We recently shared with you lots of top interview tips from industry leaders, they were neatly packaged into a social media sized post. You can see a variety of them on our Instagram page.
A few key points, and they were brilliant, and I really resonated with so many of them. I tried to write my own, but it definitely didn’t fit into a couple of neat sentences. Mine is more of a, some might say waffle, I like to think of it more as personal heart felt feelings.
I would always say, be yourself. Ok this is true unless you are some kind of raging psychopath - then perhaps not. We all know that an interview is where people want to perform at their very best. We will all want to give that “prize winning” answer. We will practice and we will want to present ourselves in the best possible light. And that is brilliant - but also make sure you are yourself. An interview is where you will know whether you are right for a business and where the business will want to find the best candidate to join their team. If the environment is false that will never happen, and neither party will win.
Whilst you need to be yourself, I think it is also important to match your environment, if you are interviewing in a heavily corporate environment, then perhaps the laughing bubbly, jazz hands version of you might not be what they want to see - I have (perhaps understandably) never interviewed in this environment so I am only guessing/stereotyping. But if you are interviewing for a super fun leisure environment full of families and kids, being “serious” and more “corporate”. We all have different side to our personality, so tune into the side that suits the environment.
There is a fine line between bending the truth and telling a massive porky! We all want to impress our perspective new employer, especially if we are interviewing for a role that might be a step up for your current role. Pretending you have experience in an area that you don’t will always come and bite you on the ass - my old “boss” Mr Richard Branson is always famously quoted as saying “if someone offers you an amazing opportunity but you are not sure you can do it, say yes - then learn how to do it later!” And I agree with this to a degree, could I blag myself a job as a scientist and learn how to do it later - absolutely not. But sometimes opportunities come about and you might not tick all the boxes but you do need to take the plunge and go for it.
I have definitely done this myself. I had an amazing opportunity to work for Virgin Active in Singapore and open one of their Collection Clubs in the heart of the CBD. Had I ever worked abroad before? No. Had I opened a brand new club from pre-sales before? No.
However I also didn’t pretend I had. I had lots of project management experience, experience of being a GM in the UK and also lots of experience of managing people. So, when they offered I said yes, booked a flight and started on a new adventure. Maybe that brings in another point, don’t be afraid to interview for something out of your comfort zone, don’t be afraid to run a dive off the cliff into something new, something different, something exciting. You never know, it could be the best move you ever make.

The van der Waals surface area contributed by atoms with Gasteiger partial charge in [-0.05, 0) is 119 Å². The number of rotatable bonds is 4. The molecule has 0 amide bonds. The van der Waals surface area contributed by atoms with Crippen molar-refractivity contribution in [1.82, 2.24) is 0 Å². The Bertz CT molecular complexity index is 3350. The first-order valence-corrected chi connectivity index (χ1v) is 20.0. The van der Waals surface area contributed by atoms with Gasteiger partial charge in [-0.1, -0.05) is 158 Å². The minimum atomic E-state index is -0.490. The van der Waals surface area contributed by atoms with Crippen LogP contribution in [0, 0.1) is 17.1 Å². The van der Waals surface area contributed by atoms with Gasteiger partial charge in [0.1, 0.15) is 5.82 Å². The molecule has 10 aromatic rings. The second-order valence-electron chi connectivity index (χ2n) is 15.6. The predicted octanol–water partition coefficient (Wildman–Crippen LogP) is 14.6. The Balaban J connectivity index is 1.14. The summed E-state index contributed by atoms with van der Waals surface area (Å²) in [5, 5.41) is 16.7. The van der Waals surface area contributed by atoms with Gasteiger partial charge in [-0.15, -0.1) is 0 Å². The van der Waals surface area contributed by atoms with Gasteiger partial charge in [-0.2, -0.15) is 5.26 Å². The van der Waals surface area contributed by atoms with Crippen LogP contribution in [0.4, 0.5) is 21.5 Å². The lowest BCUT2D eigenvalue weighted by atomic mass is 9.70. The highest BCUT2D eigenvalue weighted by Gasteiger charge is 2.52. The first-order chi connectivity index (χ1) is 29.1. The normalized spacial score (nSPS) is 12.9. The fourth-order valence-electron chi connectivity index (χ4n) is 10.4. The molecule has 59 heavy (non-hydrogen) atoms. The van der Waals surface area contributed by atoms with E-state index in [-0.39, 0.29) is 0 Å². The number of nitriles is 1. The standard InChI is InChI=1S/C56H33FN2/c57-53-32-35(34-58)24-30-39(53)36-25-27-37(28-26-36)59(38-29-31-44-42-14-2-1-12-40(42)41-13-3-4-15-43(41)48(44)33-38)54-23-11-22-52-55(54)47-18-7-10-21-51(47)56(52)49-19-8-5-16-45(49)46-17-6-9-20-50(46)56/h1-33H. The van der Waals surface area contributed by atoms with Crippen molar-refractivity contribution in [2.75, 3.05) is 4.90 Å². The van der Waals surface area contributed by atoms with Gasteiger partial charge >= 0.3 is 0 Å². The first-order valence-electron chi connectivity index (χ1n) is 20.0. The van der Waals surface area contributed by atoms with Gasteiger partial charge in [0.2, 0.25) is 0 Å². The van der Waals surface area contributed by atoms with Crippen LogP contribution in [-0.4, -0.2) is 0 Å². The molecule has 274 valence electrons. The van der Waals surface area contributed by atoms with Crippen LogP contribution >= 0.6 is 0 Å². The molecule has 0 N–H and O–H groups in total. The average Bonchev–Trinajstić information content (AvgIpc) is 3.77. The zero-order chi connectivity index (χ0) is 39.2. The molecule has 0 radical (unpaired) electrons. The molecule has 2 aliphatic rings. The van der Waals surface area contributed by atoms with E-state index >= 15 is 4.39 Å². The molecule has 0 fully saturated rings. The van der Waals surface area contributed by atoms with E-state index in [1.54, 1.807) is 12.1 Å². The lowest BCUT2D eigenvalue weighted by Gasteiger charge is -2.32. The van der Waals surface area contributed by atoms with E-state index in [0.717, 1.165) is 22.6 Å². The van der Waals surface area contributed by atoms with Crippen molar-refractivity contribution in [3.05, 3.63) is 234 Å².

I would also say whatever opportunity you do pursue make sure you are genuinely excited/interested/keen for the role you are interviewing for.
Do not go for a role you really cannot see yourself in, even if that role might be a stepping stone towards your future dream job. You will struggle to be your best and give your best to your team and your colleagues if you are not in the right environment. Work can be a tough environment, there will be days where it challenges you to a new level, and that will always be tougher to deal with if your heart isn’t in it. As a leader you are responsible for motivating and engaging those around you, you won’t do this to the best of your ability if you, yourself don’t really care.
And don’t be afraid to practice your interview technique - I interviewed for the first time in absolutely ages when I arrived back in the UK. I was excited for the opportunity and I spoke A LOT. Coincidently I was interviewing in front of a panel which included someone I had worked for before, some one I really respected, you know your old boss that even though they haven’t been your boss for ages you would still go to them for advice. His feedback to me after the interview was “you can tell you haven’t been interviewed for a long time” and it’s true, I hadn’t. I waffled, I was fidgety and I probably spoke so much neither party new if I was answering the question correctly. I was nervous, I wanted to put on a “good performance” but in truth they probably came off the zoom thinking I was completely bonkers. My second interview with them was so much better, I was calm, I was relaxed and I had got my nerves out of my system. I was successful.
Thanks so much for reading. To read more blogs that are relevant to recruitment, interviewing and the fitness industry generally click here.